Lecture Feb. 21

Hosted by Department of Art & Art History

MUSIC

LEYLA MCCALLA

Deeply influenced by traditional Creole, Cajun and Haitian music as well as by American jazz and folk, Leyla McCalla’s music vibrates with three centuries of history, yet also feels strikingly fresh. She rose to fame during her two years as cellist of the Carolina Chocolate Drops, and in 2013 left to pursue a solo career. Experience McCalla’s soulful style in the intimate Bing Studio cabaret.

Performance Feb. 8

Hosted by Stanford Live

VISUAL ART

JOSIAH MCELHENY

Josiah McElheny’s monumental installation Island Universe, made of brilliantly polished chromed metal, handblown glass and radiating lights, is an attempt to visualize something impossible to see—the big bang. Working at the unexpected intersection of physics, the history of Modernism, and art, McElheny imagines a multiverse scenario, where five separate universes occupy the same space, frozen in their individual moments of expansion. McElheny will be in conversation with David Weinberg, distinguished university professor and chair of the Department of Astronomy at Ohio State University. McElheny collaborated with Weinberg to make the necessary calculations and conceptualize his installation’s forms.

Conversation Mar. 2

Hosted by Cantor Arts Center

MUSIC

BOBBY MCFERRIN

To some people, Bobby McFerrin will always be the guy who sang “Don’t Worry Be Happy,” epitomizing joy in music-making, creativity and spontaneity. At the Bing with the ensemble Gimme5, Bobby will take audiences on a life-changing musical adventure. Experience call-and-response vocals, global rhythms, soaring melodies, lush harmonies, invented language, silence, prayers and laughter.

Performance Jan. 18

Hosted by Stanford Live

PERFORMANCE

MEOW MEOW

Named one of the top performers of the year by The New Yorker, the spectacular crowd-surfing tragi-comedienne has been called “Sensational” (The Times), “diva of the highest order” (New York Post), “The Queen of Chanson” by the Berliner Zeitung, and “a phenomenon” by the Australian press. Featuring a century-spanning repertoire and a mischievous, white-hot wit, this saucy tragi-comedienne chanteuse lights up the stage in a sublimely subversive performance with Pink Martini founder and pianist Thomas Lauderdale.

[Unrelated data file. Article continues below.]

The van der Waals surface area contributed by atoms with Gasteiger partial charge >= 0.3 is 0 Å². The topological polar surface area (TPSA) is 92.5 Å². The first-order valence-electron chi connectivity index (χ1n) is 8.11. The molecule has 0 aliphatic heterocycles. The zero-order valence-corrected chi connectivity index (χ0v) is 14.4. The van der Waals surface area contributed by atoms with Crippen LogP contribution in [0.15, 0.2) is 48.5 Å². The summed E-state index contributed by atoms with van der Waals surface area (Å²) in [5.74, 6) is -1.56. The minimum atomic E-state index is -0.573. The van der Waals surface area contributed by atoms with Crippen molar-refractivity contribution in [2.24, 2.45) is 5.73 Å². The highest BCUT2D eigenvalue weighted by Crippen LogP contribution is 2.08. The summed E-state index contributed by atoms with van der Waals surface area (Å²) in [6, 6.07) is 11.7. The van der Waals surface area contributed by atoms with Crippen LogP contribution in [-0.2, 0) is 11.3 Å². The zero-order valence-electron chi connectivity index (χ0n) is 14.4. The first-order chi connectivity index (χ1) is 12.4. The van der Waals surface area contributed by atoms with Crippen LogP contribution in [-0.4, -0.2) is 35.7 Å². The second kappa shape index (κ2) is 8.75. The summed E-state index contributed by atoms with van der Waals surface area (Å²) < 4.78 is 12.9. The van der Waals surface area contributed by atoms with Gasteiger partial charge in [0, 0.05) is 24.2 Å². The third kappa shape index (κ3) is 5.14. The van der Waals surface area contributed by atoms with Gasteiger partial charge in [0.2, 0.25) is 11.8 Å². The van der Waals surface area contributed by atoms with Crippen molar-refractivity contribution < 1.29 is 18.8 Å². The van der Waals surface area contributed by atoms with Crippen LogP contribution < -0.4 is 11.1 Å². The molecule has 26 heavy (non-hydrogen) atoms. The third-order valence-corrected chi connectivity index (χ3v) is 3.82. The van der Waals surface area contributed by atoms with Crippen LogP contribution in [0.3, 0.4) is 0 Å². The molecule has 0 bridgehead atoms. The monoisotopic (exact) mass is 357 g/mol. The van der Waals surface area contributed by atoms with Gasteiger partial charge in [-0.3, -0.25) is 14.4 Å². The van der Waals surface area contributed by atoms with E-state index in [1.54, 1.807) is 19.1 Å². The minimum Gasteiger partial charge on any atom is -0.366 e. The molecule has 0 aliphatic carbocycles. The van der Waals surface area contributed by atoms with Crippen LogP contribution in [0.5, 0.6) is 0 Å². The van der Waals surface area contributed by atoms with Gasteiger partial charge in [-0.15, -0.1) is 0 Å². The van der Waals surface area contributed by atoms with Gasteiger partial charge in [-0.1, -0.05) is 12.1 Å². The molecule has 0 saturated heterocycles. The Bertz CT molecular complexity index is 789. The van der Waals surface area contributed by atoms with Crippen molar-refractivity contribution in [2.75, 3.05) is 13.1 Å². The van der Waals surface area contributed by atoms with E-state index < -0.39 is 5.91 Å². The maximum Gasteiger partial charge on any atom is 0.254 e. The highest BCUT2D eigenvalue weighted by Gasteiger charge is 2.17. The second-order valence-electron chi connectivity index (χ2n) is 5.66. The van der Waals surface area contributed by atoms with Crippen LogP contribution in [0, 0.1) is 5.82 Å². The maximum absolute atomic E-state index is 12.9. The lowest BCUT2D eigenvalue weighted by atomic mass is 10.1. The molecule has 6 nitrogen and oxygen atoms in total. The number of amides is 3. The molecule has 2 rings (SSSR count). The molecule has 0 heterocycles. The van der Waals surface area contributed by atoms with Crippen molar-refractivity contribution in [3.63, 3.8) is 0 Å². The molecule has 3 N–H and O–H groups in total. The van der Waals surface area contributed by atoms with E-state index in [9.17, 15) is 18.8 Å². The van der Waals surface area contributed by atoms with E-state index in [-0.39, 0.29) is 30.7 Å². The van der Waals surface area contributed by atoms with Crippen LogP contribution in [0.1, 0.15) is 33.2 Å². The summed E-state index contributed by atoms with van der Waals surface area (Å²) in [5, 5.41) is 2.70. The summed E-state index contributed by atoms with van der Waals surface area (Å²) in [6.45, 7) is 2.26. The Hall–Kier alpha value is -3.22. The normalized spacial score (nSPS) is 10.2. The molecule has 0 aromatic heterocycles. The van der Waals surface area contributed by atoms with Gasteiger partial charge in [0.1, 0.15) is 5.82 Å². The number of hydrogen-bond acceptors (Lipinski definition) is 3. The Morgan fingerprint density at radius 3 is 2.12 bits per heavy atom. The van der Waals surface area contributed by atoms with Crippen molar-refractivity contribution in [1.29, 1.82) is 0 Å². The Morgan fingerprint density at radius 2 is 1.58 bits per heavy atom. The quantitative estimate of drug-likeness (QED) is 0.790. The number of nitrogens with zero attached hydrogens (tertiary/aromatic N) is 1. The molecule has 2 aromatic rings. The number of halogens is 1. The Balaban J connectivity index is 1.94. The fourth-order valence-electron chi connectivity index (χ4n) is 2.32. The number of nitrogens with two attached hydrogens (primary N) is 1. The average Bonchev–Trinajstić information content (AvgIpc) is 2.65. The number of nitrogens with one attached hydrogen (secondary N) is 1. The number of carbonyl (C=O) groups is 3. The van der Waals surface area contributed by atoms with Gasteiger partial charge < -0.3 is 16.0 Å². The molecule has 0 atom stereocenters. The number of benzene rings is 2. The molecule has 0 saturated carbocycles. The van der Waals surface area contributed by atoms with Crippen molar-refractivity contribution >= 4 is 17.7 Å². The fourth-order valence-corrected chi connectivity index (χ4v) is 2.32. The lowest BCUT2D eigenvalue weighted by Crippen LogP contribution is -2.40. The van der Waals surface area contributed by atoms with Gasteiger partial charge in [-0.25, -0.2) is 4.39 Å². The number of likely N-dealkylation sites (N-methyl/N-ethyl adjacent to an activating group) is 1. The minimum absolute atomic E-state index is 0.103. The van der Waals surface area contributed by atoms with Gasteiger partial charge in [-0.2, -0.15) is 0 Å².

Two performances Mar. 20

Hosted by Stanford Live

MUSIC

MULLER CHAMBER CHOIR

As part of its upcoming U.S. tour in 2019, the Müller Chamber Choir will be performing in beautiful Stanford Memorial Church.

Performance Feb. 25

Hosted by Office for Religious Life

MUSIC

NIKOLAS NACKLEY

The Chorale presents Duruflé’s elegant and evocative Requiem in collaboration with soloists Mindy Ella Chu, mezzo soprano, Nikolas Nackley, baritone, the St. Lawrence String Quartet and their visiting guests in the Emerging String Quartet Program the Omer Quartet, and University Organist Robert Huw Morgan. Also on the program is Duruflé’s a cappella choral works, Quatre Motets sur des thèmes grégoriens and Notre Père. This performance is in preparation for recording sessions of this repertoire that will take place the following week.

Performance Feb. 15

Hosted by Department of Music

MUSIC

KIM NALLEY

Two wonderful Bay Area artists—the dynamic duo of vocalist Kim Nalley and pianist Tammy Hall—honor the one and only Aretha Franklin. Awarded “Most Influential African American in the Bay Area” in 2005 and “Best Jazz Group” in 2013, Nalley is already being called “legendary” and a “San Francisco institution.” With an international reputation as one of world’s best jazz & blues vocalists, she has graced concert halls from Moscow to Lincoln Center.

Two performances Mar. 23

Hosted by Stanford Live

MUSIC

CHRYSSIE NANOU